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Re: New review paper of tyrannosaur paleobiology in Science, with new phylogeny



Of course, I meant to say skulls become less elongate through ontogeny.

 ----------------------------------
Denver Fowler
df9465@yahoo.co.uk
http://www.denverfowler.com
-----------------------------------



----- Original Message ----
From: Denver Fowler <df9465@yahoo.co.uk>
To: DML <dinosaur@usc.edu>
Sent: Thu, 16 September, 2010 12:35:38
Subject: Re: New review paper of tyrannosaur paleobiology in Science, with new 
phylogeny

Can somebody explain to me the weird trend in Brusatte tyrannosaur articles 
where he ignores some of his own points about ontogeny. 


On the one hand, he states that tyrannosaurid skulls elongate through ontogeny, 
teeth become more robust, yet on the other hand claims these same characters 
are 

important features of Alioramus, which the authors acknowledge is based on a 
juvenile specimen and derives form the same deposits as Tarbosaurus. IIRC 
Alioramus is justified by the apparent elaborate skull ornamentation. However, 
skull ornamentation in dinosaurs can often be less pronounced/elaborate in 
adults (Horner & Goodwin, Triceratops). Brusatte cites this in the Alioramus 
description, but makes the opposite claim.


----------------------------------
Denver Fowler
df9465@yahoo.co.uk
http://www.denverfowler.com
-----------------------------------



----- Original Message ----
From: "Thomas R. Holtz, Jr." <tholtz@umd.edu>
To: DML <dinosaur@usc.edu>
Sent: Thu, 16 September, 2010 12:18:55
Subject: New review paper of tyrannosaur paleobiology in Science, with new 
phylogeny

http://www.sciencemag.org/cgi/content/full/329/5998/1481

Brusatte, S.L., M.A. Norell, T.D. Carr, G.M. Erickson, J.R. Hutchinson, A.M.
Balanoff, G.S. Bever, J.N. Choiniere, P.J. Makovicky, & X. Xu. 2010. Review:
Tyrannosaur Paleobiology: New Research on Ancient Exemplar Organisms.
Science 329: 1481-1485.

Tyrannosaurs, the group of dinosaurian carnivores that includes
Tyrannosaurus rex and its closest relatives, are icons of prehistory. They
are also the most intensively studied extinct dinosaurs, and thanks to la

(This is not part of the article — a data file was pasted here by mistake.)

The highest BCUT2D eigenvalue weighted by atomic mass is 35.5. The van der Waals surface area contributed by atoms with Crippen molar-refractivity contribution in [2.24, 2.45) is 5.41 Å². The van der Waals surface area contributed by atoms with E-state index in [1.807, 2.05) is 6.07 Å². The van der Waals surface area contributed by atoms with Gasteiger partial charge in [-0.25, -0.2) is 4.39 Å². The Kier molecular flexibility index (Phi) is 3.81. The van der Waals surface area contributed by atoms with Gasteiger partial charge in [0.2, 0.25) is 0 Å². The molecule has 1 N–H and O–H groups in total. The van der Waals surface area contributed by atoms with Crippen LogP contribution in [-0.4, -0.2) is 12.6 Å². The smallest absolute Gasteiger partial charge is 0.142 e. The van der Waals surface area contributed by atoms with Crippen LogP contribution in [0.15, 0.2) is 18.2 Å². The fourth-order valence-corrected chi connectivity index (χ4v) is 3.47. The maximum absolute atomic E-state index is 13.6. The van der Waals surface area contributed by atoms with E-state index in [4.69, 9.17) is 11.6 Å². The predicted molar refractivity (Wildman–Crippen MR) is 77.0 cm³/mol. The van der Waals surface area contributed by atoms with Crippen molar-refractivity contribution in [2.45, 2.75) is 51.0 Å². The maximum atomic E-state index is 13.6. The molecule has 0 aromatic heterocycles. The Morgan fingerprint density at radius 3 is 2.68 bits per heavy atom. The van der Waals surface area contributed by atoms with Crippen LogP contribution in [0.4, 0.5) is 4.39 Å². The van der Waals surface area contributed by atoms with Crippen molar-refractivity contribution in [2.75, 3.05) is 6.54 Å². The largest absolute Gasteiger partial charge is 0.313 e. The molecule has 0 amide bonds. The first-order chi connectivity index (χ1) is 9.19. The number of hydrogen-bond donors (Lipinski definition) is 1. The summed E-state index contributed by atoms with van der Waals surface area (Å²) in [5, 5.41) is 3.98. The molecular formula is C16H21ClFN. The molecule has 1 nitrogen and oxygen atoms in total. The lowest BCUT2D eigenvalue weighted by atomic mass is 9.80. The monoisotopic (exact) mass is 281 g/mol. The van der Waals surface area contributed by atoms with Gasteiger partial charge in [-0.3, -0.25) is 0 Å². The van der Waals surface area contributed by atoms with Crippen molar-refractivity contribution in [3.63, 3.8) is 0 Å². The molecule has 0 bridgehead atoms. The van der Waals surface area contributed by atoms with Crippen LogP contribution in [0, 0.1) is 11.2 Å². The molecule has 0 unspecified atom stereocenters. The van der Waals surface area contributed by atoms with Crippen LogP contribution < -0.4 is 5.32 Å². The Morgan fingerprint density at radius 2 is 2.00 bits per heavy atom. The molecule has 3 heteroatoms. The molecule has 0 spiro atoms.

sizes and an influx of new discoveries, have become ancient exemplar
organisms used to study many themes in vertebrate paleontology. A phylogeny
that includes recently described species shows that tyrannosaurs originated
by the Middle Jurassic but remained mostly small and ecologically marginal
until the latest Cretaceous. Anatomical, biomechanical, and histological
studies of T. rex and other derived tyrannosaurs show t
rapidly, were capable of crushing bite forces,
had accelerated growth rates and keen senses, and underwent pronounced
changes during ontogeny. The biology and evolutionary history of
tyrannosaurs provide a foundation for comparison with other dinosaurs and
living organisms.

-----

A review paper, not new research as such. But Brusatte & Carr have pooled
their resources to produce a new phylogeny:

Tyrannosauroidea
|--Proceratosauridae
|  |--Kileskus
|  `--+--Proceratosaurus
|     `--+--Guanlong
|        `--Sinotyrannus
`--+--Dilong
   `--+--+--Eotyrannus
      |  `--Stokesosaurus
      `--+--Xiongguanlong
         `--+--Dryptosaurus
            `--+--Raptorex
               `--+--Appalachiosaurus
                  `--+--Bistahieversor
                     `--Tyrannosauridae
                        |--Albertosaurinae
                        |  |--Albertosaurus
                        |  `--Gorgosaurus
                        `--Tyrannosaurinae
                           |--Alioramus
                           `--+--Utah taxon
                              `--+--Daspletosaurus
                                 `--+--Tarbosaurus
                                    `--Tyrannosaurus

Congrats, folks!

Thomas R. Holtz, Jr.
Email: tholtz@umd.edu    Phone: 301-405-4084
Office: Centreville 1216            
Senior Lecturer, Vertebrate Paleontology
Dept. of Geology, University of Maryland
http://www.geol.umd.edu/~tholtz/
Fax: 301-314-9661        

Faculty Director, Science & Global Change Program, College Park Scholars
http://www.geol.umd.edu/sgc
Fax: 301-314-9843

Mailing Address:    Thomas R. Holtz, Jr.
 
  Department of Geology
            Building 237, Room 1117
            University of Maryland
            College Park, MD 20742 USA